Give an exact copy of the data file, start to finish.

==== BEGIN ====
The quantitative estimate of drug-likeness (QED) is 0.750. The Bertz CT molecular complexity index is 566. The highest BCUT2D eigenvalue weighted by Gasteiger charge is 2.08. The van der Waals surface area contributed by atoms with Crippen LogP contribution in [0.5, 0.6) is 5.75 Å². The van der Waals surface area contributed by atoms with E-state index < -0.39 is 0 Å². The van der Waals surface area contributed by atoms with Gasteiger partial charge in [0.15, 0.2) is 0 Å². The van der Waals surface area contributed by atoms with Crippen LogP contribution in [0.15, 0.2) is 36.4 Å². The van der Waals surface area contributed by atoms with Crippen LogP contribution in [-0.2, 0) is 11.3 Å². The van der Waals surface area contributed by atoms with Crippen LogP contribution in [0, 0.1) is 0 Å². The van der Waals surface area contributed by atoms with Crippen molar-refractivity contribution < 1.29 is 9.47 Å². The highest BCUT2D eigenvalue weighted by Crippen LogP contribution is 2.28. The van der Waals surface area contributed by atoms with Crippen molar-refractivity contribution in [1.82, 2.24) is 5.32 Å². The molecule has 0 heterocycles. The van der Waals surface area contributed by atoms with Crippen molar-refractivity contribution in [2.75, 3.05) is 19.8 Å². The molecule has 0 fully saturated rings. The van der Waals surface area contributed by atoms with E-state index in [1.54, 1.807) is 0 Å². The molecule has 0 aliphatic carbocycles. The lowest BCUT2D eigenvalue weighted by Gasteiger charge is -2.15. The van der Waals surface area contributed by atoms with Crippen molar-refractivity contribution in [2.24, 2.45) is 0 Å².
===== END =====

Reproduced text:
The quantitative estimate of drug-likeness (QED) is 0.750. The Bertz CT molecular complexity index is 566. The highest BCUT2D eigenvalue weighted by Gasteiger charge is 2.08. The van der Waals surface area contributed by atoms with Crippen LogP contribution in [0.5, 0.6) is 5.75 Å². The van der Waals surface area contributed by atoms with E-state index < -0.39 is 0 Å². The van der Waals surface area contributed by atoms with Gasteiger partial charge in [0.15, 0.2) is 0 Å². The van der Waals surface area contributed by atoms with Crippen LogP contribution in [0.15, 0.2) is 36.4 Å². The van der Waals surface area contributed by atoms with Crippen LogP contribution in [-0.2, 0) is 11.3 Å². The van der Waals surface area contributed by atoms with Crippen LogP contribution in [0, 0.1) is 0 Å². The van der Waals surface area contributed by atoms with Crippen molar-refractivity contribution < 1.29 is 9.47 Å². The highest BCUT2D eigenvalue weighted by Crippen LogP contribution is 2.28. The van der Waals surface area contributed by atoms with Crippen molar-refractivity contribution in [1.82, 2.24) is 5.32 Å². The molecule has 0 heterocycles. The van der Waals surface area contributed by atoms with Crippen molar-refractivity contribution in [2.75, 3.05) is 19.8 Å². The molecule has 0 fully saturated rings. The van der Waals surface area contributed by atoms with E-state index in [1.54, 1.807) is 0 Å². The molecule has 0 aliphatic carbocycles. The lowest BCUT2D eigenvalue weighted by Gasteiger charge is -2.15. The van der Waals surface area contributed by atoms with Crippen molar-refractivity contribution in [2.24, 2.45) is 0 Å².